honestly cannot remember if I have used the story of G.W. “Uncle Billy”
Newton before. If I have, forgive me. It’s such an interesting story of
the early days of this area that it’s worth two publications if I have
printed it earlier sometimes…
didn’t live to see American astronauts fly to the moon and back, but G.W.
“Uncle Billy” Newton, member of one of Colquitt County’s earliest
families, witnessed the transition from “three track” trails through the
woods to four-lane highways and “dirt floor” education in a log cabin to
fine brick schools and “visual aid” teaching with movie camera and
long before his death on January 31, 1953, at the age of 86, Mr. Newton
contrasted “the old and the new” – the pioneer life with the “modern” –
and he concluded that “if some of the more current generations could have
experienced the lack of facilities and the hardships of the early settlers
of this area, they would appreciate wheat they have a great deal more.”
Billy,” gave more years and service to Colquitt County in more different
capacities than any man in the (then) 130-year history of the county. He
was sheriff, county commissioner, clerk of the commissioners, clerk of
courts, bailiff, chairman of the board of education more than 20 years,
first president of the Farmers Union in 1905-1906 (the forerunner of the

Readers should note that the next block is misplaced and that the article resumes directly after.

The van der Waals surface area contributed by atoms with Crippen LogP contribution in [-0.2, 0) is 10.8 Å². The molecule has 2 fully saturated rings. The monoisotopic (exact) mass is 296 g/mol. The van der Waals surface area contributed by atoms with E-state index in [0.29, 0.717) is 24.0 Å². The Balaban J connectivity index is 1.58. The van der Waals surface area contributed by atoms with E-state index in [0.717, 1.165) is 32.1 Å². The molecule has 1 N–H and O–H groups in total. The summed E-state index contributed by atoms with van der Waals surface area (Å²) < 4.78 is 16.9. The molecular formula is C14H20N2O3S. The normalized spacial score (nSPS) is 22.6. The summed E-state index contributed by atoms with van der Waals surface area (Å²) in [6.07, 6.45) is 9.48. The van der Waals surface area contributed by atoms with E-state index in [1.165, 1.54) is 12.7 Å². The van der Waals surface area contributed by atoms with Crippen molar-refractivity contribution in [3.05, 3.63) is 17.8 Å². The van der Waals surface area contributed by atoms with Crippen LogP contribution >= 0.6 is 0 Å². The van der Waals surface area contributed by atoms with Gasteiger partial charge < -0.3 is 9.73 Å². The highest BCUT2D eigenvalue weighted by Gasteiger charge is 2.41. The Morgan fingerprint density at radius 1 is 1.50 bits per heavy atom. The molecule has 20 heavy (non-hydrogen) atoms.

Farm Bureau), and served several terms in the Georgia Legislature from
Colquitt County, first as representative and then as state senator.
Newton gained wide fame as an arbitrator and referee, employing quite
often the “cooling off method” – postponing arguments and differences
between parties until they could “calm down” and view things logically.
Many people as a consequence, preferred to have “Uncle Billy” settle their
claims and controversies.
history of Colquitt County, Mr. Newton’s greatest value was his knowledge
of both the “past and present” of the walking and horseback riding through
ice-laden forests and of the automobile traffic in and out of town in the
more modern era. While he cut his “eye teeth” on horse and buggy, he also
drove a car until a few days before his death.
Newton possessed a keen recollection of the “way things were” before
people in this area had the comforts of good schools, electric lights,
fast cars, movie houses and daily television.
the son of Confederate veteran George F. Newton. His father was wounded
at the Battle of Gettysburg. “Uncle Billy” was born September 18, 1866.
He was a descendant of a line of farmers who helped settle this area. He
made farmers, public servants and civic leaders of his own children.
childhood, Mr. Newton recalled going to school in a log cabin which had a
dirt floor, wide chinks in the logs “and long poles against the wall” for
seats. It made him determined to do something for the children who would
come after him in future generations – hence his long service as a school
board chairman and legislator.
Newton vividly recalled when rice was grown in the area and separated from
the chaff with mortar and pestle…and he could remember when the sheep in
the territory far outnumbered hogs and cattle.
great achievements of agriculture came in his time and “Uncle Billy” was
quick to admit their “tremendous value.” One was the mechanization of
farming – arrival of trucks, tractors and harvesters to replace the mule
and wagon, not to mention the horse-drawn plow. The other was the
“electrification” of the farms which carried city living to the rural
sections and helped “keep ’em down on the farm.”